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BitFenix Colossus Mini-ITX Chassis Review - Inside the Colossus Mini-ITX

BitFenix Colossus Mini-ITX Chassis Review
BitFenix goes back to what got them first noticed - throwing in a fair bit of the Prodigy, you have a good idea about the Colossus Mini-ITX case.
By: | Small Form Factor Cases in Cases, Cooling & PSU | Posted: Dec 6, 2013 11:01 pm
TweakTown Rating: 95%Manufacturer: BitFenix

Inside the Colossus Mini-ITX




Once both door panels are off the chassis we can see the completely black interior. There is a small box of hardware in the hard drive tray, but the paperwork was shipped outside of the chassis.




The top of the chassis offers a single 5.25" bay for an optical device or fan controller. It is also screwed into the chassis and can be easily removed to fit more cooling inside.




On the right edge, there is this LED at the end of a tube. As the doors slide on, they go over this LED, and this is what illuminates the milky white plastic on the door panels; no wiring to deal with.




There are two sections to the HDD rack. The top part offers three trays for both 2.5" and 3.5" drives. Grasping two tabs this is easily removable. As for the lower section, there are two drive trays, but to remove this section, you need to pull six screws from the bottom of the chassis.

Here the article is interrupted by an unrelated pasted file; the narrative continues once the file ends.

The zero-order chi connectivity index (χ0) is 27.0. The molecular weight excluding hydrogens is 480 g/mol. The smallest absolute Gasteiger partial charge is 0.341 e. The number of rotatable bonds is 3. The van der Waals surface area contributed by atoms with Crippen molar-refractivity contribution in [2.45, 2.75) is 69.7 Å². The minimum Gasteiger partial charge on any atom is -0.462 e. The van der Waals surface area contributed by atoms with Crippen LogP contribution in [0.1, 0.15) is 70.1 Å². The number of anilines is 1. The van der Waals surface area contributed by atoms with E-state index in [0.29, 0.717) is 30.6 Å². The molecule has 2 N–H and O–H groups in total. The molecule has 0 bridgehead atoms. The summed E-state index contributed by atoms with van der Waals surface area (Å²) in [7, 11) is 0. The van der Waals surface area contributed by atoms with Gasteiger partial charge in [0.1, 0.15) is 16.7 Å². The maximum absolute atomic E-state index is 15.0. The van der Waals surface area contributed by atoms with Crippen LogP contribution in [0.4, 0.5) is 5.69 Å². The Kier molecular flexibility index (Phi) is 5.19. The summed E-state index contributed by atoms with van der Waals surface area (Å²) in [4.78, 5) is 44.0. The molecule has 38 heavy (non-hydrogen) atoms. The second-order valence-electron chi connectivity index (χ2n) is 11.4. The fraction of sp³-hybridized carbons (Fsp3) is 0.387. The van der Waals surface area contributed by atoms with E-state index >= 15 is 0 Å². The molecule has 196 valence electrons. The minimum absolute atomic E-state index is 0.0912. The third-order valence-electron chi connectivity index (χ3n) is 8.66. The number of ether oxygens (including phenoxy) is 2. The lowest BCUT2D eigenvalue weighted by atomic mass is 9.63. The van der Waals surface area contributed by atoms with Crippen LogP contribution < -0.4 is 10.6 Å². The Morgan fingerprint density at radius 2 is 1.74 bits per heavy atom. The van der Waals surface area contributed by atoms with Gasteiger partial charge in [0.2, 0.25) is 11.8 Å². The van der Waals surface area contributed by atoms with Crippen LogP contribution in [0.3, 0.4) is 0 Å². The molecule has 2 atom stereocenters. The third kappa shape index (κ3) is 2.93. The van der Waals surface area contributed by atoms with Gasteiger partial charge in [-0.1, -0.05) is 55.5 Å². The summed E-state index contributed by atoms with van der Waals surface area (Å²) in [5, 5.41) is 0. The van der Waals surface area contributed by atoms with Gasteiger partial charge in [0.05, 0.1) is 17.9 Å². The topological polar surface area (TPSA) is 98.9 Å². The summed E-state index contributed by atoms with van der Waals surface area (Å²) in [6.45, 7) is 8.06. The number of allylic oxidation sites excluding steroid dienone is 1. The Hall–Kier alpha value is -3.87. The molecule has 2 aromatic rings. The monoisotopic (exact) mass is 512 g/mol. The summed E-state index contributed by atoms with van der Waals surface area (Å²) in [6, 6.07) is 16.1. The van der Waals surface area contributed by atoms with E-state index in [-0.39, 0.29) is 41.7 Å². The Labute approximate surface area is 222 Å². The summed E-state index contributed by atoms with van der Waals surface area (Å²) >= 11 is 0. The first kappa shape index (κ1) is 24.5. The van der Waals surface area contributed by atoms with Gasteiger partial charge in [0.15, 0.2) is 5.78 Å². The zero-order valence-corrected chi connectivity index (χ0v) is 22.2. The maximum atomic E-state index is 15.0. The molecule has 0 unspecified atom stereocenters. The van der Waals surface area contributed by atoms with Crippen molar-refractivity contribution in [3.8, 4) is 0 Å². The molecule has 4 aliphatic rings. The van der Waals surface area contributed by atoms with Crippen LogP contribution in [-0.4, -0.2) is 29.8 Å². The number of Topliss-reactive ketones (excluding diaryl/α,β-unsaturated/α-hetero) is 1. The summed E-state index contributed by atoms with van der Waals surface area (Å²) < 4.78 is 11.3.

The motherboard tray has formed edges for structural support, bit both side of the tray also have wiring holes to cleanly pass wiring to the Mini-ITX motherboard that will soon be installed.




Under the tray is where the PSU will slide it. BitFenix did not add any length here, so some PSUs will have issue in length or possible the connections if it is modular. When you do slide the PSU in, it will rest on four pads, both for support as well as isolating vibrations.




The back of the chassis has the same 120mm fan with a 3-pin connection as is found in the front of the Colossus Mini-ITX.




After getting some of the stuff out of the way for what we have planned, we spun the chassis around to look at it from this side. There are a couple of front panel wires to tend to, but remember, the I/O is mostly contained on the side, and will get wired last in the build process; something to remember.




Removing the main stack of drive trays will allow for room for a pair of 2.5" drives to mount in front of the power supply, and there are also four extra holes in the floor to mount one where the rack used to stand.




Connecting the wiring is pretty easy since there isn't a whole lot of planning involved early. The USB 3.0, lighting and switch wiring, and the audio connections all come from the side panel. Just the SATA power for the lights and a couple of 3-pin fan leads are all to tend to inside of the chassis.

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